Question: My wife and I welcomed our first child in January. Before our daughter was born, my wife told family members that we didn't want overnight visitors while I took time off work, which was two weeks. Her mom lost it and told her she "felt no joy anymore" about the birth and "never had any rules put on me before."
Our daughter is three weeks old now and my wife's mother has neither met her nor shown any interest in supporting my wife after a pretty difficult C-section. I believe she has irreparably damaged relationships and shown extreme disrespect to our family and new daughter. What should I do in an attempt to remedy this?
Answer: Very little, at least with your wife's mother.
There's room for disagreement on the wisdom of your no-overnights request - I for one applaud it as a way for you two to gain confidence as parents - but there are a couple of things that don't leave much room for quibbling:
(1) New parents get to make calls like this. Your baby, your comfort zone, your home, your rules.
(2) Her refusing to see the baby means this has nothing to do with your mother-in-law's "joy" or desire to be close to daughter or baby. Your mother-in-law has revealed that it's about her need for primacy, attention, control.
(3) Anyone who welcomes a grandchild into the world by calling attention to herself and creating stress for the new parents has bigger problems than whatever the specific issue might be. Had you and your wife welcomed overnights, your mother-in-law would have picked some other boundary fight. Count on more.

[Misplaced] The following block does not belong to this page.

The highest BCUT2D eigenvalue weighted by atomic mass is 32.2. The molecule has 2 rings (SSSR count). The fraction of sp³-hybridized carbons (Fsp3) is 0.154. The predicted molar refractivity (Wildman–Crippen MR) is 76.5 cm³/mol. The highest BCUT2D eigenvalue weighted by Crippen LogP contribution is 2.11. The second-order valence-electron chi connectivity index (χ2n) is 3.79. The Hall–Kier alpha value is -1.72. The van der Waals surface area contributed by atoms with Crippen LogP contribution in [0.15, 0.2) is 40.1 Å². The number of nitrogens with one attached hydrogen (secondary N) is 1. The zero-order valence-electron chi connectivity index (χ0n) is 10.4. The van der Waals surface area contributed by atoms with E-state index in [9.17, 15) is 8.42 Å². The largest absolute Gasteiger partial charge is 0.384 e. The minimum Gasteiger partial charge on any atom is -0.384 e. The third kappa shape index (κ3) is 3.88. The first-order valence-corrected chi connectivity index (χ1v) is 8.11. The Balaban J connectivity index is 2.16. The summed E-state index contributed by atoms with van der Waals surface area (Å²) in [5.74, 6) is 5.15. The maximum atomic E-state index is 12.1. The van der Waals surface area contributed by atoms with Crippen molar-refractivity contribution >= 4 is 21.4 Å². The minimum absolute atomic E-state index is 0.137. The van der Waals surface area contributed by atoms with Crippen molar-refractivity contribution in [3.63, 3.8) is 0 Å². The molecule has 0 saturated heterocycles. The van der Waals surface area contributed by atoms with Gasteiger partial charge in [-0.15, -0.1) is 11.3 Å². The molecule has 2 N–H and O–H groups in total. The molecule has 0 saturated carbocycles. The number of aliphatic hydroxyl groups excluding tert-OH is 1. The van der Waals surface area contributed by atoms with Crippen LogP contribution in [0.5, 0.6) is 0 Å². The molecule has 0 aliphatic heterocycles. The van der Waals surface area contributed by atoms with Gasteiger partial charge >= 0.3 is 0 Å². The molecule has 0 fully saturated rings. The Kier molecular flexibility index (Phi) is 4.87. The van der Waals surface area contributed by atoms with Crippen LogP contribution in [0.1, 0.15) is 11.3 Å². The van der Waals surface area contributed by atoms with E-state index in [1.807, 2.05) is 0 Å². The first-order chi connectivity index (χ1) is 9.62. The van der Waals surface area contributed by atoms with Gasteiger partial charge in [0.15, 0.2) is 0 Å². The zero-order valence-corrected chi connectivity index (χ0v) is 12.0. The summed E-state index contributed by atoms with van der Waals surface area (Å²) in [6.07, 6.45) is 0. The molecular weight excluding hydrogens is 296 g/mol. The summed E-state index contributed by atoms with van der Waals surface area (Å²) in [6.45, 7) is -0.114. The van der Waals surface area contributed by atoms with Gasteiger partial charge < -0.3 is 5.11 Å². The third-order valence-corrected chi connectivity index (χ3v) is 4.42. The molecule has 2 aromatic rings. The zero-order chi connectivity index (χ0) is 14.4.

Your wife, on the other hand, needs you right now. She's got wacky postpartum hormones; a body that's been through the wringer; and a view of ugliness in her mother's character that may or may not have been fully exposed before.
Your wife needs to hear from you that you have her back. That you're sorry her mom is pulling this stunt. That her mom will either come around or miss out on irreplaceable days, but either way it's her mom's problem.
A simple plan: Don't confront your wife's mother or attempt to negotiate. Just leave voice mails (or e-mails) as if she had taken your decision like a grown-up: "If you'd like to stop by tomorrow noonish, let us know" (click). "Good news from the pediatrician today, all's well" (click). Such insistent warmth will either offer her a face-saving return or force her to keep renewing her choice to fume.
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by Carolyn Hax is available at www.inquirer.com/lifestyle.EndText
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